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The Understanding Home: Dementia Safe Spaces

It’s easy to find checklists of safety tips for setting up your house for a person with dementia. These lists can be helpful, but a really comprehensive plan for safety is based not just on a list, but also on an empathetic understanding of what the person with dementia is experiencing. So here are some considerations for home safety that start with understanding the cause of the dangerous behavior or situation, from the point of view of the person who has dementia.

senior couple_kitchen drawer


The Problem: Trouble interpreting what they see

People who have dementia may not have trouble with their actual eyesight, or they might have glasses that correct for the trouble they have. But seeing isn’t only about the way the eye functions. Interpreting spatial relationships and assessing distance between objects is a mental activity. Similarly, a healthy eye takes in contrasting colors, but it’s the brain that helps us sort them out into shapes and then identify and name them.

Safety tips for visual problems:

Remove clutter that might make your loved one trip. But also understand that visual clutter makes the environment confusing. Busy patterns on the wallpaper or too many mirrors, for example, can make the house harder to navigate. If you have large glass doors, consider stickers to make it clearer that the pane of glass is there. Use night lights to help your loved one find the bathroom at night.

The Problem: Rummaging through drawers, messing with appliances, and hiding objects

It can be frustrating when your loved one rummages through drawers and closets, destroying their order, or moves objects around, putting them in the wrong places. There are many reasons for this behavior. The first is easy to understand: if your memory is failing, you will spend time searching for an object you have misplaced. As dementia progresses, rummaging may also be a way for someone who is losing their ability to interact with their environment to preserve old skills. A person who has done a lot of laundry over the years, for example, might acquire the habit of turning on the washer when there’s no laundry in it.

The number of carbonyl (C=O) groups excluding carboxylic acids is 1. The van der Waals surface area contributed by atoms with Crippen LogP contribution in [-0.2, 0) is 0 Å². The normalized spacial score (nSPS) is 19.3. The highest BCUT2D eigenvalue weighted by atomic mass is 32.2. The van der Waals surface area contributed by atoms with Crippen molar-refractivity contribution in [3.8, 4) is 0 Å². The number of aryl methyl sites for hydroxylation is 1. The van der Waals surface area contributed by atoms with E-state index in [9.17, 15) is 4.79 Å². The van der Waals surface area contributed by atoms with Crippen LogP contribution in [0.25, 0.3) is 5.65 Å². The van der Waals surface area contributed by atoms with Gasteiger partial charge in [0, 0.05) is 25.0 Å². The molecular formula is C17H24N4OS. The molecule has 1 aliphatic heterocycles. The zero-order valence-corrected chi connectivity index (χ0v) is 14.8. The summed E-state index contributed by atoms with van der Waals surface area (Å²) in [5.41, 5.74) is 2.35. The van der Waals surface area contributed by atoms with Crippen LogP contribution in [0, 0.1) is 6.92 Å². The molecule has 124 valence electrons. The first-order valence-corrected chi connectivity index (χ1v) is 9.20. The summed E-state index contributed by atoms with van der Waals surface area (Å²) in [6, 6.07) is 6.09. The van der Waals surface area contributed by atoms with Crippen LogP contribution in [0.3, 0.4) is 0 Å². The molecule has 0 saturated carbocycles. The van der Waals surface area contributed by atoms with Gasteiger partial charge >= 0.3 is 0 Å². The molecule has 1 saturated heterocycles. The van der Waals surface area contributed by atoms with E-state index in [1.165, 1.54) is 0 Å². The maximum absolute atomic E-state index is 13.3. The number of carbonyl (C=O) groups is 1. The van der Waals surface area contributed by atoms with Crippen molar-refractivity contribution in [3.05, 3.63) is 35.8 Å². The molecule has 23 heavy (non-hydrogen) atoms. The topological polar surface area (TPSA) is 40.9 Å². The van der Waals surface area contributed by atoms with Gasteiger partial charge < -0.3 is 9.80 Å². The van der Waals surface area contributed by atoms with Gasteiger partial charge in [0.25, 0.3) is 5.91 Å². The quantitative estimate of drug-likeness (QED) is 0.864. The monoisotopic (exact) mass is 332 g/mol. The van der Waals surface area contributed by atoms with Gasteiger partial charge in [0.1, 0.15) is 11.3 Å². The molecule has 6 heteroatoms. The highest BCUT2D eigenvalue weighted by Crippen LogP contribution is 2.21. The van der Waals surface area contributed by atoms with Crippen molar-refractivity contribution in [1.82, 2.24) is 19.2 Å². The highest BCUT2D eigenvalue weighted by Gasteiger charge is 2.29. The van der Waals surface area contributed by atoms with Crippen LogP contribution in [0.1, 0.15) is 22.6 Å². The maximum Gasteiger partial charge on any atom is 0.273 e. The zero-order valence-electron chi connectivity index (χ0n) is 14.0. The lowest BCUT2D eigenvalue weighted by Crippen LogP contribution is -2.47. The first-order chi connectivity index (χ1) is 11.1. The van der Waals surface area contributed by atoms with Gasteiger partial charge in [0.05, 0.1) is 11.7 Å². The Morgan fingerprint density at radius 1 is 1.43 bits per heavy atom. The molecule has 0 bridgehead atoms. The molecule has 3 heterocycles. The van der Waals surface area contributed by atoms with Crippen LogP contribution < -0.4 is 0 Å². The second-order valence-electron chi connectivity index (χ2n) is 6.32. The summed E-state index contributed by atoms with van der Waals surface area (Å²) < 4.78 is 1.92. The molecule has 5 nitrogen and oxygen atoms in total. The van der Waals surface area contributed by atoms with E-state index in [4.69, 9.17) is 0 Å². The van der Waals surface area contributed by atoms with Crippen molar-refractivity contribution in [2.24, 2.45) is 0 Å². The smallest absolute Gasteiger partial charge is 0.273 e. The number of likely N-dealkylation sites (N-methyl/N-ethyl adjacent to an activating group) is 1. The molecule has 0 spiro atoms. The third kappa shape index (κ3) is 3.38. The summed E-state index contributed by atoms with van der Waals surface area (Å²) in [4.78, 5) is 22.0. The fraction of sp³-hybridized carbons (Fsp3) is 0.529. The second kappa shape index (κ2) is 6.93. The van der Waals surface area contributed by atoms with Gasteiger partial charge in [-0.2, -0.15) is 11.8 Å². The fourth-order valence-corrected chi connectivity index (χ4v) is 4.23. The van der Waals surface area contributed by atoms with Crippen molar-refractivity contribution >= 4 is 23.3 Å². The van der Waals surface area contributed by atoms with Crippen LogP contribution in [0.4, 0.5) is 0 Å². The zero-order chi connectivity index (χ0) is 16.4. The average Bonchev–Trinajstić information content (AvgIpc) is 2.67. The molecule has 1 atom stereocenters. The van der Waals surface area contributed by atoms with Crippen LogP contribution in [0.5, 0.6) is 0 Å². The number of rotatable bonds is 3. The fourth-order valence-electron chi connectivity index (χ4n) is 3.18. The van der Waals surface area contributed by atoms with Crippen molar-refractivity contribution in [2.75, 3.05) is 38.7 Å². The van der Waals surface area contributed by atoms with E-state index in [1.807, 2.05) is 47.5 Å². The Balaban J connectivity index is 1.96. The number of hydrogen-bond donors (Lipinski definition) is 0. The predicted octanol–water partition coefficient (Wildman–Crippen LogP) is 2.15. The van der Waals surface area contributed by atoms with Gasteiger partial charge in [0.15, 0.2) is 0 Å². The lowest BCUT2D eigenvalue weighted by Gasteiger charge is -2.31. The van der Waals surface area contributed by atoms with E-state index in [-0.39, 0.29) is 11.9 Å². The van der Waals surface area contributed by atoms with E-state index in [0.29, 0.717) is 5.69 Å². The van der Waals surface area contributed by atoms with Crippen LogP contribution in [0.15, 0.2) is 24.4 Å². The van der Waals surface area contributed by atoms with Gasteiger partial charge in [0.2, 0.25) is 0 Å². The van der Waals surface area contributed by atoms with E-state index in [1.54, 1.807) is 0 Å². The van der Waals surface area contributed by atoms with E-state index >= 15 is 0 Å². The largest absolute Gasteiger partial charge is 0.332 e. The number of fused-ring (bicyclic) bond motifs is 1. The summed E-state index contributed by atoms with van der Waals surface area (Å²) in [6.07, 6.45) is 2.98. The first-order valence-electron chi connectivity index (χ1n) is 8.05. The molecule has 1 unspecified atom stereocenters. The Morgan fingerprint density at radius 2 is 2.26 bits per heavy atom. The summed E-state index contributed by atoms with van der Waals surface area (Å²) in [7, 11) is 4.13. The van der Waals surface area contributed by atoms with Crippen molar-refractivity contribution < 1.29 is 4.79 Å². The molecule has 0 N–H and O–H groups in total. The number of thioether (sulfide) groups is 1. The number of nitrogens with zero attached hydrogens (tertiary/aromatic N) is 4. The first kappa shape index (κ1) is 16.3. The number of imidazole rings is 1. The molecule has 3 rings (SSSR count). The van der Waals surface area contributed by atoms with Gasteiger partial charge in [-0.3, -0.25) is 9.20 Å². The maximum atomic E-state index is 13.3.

Safety tips for rummaging:

Working to change the habits and behavior of someone who is losing their memory is difficult and frustrating for both of you. Changing the environment instead, when this is possible, can be a simpler and more empathetic choice. It’s better to lock a drawer than to repeatedly discourage someone from looking in it to find a mysterious lost possession. And it’s better to remove the knobs of the washer than try to convince someone with dementia that it’s not time to do the wash. And it’s much better to simply lock up anything toxic or sharp.


Engage your loved one in the duties you’ve taken over if they seem to find satisfaction in them.

At the same time, if you have an insight into what causes the behavior, you can find ways to satisfy the need that drives it in ways that don’t cause so much trouble. If you lock drawers that contain delicate or dangerous objects, have a few prominent drawers that are not locked—and fill them with safe and familiar objects that your loved one can handle. Engage your loved one in the duties you’ve taken over if they seem to find satisfaction in them.

The Problem: Wandering